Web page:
1. Minnesota (10-5-3): 23 points
  2. Michigan (11-7-0): 22 points
  3. Michigan State (10-6-2): 22 points
  4. Penn State (10-7-1): 21 points
  5. Ohio State (7-11-0): 14 points
  6. Wisconsin: (2-14-2): 6 points
Still an interesting final weekend except in the two point structure Minnesota and Michigan State switch spots. The Gophers would be in the driver seat for an unprecedented fourth consecutive regular season conference title. The Spartans would be third, losing the first tiebreaker with Michigan. As is with the three point structure, all four of the top teams are within a game of first place in the two point structure.

All is there regardless for what should be an interesting final weekend of play. Minnesota and Penn State square off while Michigan and Michigan State do the same.

Still, in fairness to shootouts, for as good or bad as they are in deciding the conference can be, it's not the only factor. There are plenty more. It's just one that further helps show off the importance of Michigan State's goaltender and shows how much one small change can make a difference.

The Spartans have had to win games, relying on Hildebrand with an offense (2.33) that team-wise is only ahead of Wisconsin in the Big Ten in goals per conference game. The team has done so, winning ten games in regulation and being the only one to defeat the Gophers at home so far this year.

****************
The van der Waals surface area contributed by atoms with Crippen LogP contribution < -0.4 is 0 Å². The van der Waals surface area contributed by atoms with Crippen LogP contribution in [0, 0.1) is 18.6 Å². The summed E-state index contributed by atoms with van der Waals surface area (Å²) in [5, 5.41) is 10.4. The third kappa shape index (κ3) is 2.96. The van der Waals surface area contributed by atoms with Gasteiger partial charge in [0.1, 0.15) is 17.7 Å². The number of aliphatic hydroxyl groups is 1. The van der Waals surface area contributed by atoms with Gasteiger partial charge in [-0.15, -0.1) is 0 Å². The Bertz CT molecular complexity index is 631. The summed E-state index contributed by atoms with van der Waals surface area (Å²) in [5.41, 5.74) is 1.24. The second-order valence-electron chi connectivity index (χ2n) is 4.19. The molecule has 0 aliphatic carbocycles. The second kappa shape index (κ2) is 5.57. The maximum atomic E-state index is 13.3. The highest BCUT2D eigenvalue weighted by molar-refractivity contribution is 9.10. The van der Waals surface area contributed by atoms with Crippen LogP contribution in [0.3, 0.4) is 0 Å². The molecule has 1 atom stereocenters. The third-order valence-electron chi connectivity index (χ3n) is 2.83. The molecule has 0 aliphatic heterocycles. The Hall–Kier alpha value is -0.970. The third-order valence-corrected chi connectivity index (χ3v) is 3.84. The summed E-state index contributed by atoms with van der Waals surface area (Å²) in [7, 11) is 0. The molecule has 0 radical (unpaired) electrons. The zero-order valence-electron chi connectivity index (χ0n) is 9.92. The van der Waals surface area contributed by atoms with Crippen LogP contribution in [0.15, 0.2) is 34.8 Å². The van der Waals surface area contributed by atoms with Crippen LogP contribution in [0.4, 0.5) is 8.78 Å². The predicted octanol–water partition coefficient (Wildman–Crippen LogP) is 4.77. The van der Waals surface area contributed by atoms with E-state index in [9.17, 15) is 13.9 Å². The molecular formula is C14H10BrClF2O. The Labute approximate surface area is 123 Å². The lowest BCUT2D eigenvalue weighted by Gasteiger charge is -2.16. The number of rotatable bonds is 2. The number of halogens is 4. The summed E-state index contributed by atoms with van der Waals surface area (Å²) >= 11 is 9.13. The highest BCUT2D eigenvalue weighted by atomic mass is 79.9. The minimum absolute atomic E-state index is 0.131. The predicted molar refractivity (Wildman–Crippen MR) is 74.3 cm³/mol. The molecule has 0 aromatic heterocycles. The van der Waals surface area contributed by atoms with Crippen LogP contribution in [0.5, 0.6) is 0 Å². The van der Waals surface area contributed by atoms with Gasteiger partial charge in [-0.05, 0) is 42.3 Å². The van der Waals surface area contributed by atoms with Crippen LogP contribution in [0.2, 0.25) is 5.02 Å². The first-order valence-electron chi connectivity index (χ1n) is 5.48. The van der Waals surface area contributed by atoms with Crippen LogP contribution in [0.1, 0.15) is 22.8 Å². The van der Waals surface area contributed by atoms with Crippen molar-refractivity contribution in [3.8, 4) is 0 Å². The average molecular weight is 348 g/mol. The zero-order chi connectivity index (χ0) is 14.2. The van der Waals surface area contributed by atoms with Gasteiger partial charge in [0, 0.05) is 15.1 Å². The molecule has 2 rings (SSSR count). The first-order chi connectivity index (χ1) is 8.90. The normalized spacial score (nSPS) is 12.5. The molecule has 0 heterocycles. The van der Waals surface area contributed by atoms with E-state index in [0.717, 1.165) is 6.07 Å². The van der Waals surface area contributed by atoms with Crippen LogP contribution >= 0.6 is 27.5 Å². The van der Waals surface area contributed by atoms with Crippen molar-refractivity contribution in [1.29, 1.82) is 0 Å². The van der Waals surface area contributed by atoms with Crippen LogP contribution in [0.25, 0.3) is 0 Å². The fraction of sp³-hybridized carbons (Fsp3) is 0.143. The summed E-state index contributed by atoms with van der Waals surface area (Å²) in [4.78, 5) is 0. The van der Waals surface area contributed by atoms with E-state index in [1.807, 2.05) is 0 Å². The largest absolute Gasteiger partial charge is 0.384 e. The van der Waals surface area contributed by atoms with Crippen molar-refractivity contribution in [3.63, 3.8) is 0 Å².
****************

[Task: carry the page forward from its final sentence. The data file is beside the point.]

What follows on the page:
And that's important too whether we're talking about 2 or 3 points.

With two ties to last place Wisconsin and overtime losses to Michigan and Penn State (albeit the latter occurred with a last minute comeback to tie), the missed opportunities for the Gophers this season compared with saved opportunities - getting one of the Wisconsin ties and coming back from a 3 goal deficit to win against the Spartans - line up far beyond playing in a conference with shootouts.

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Nathan Wells is a college hockey columnist for SB Nation mostly covering both the University of Minnesota and Big Ten. You can also follow him on Twitter --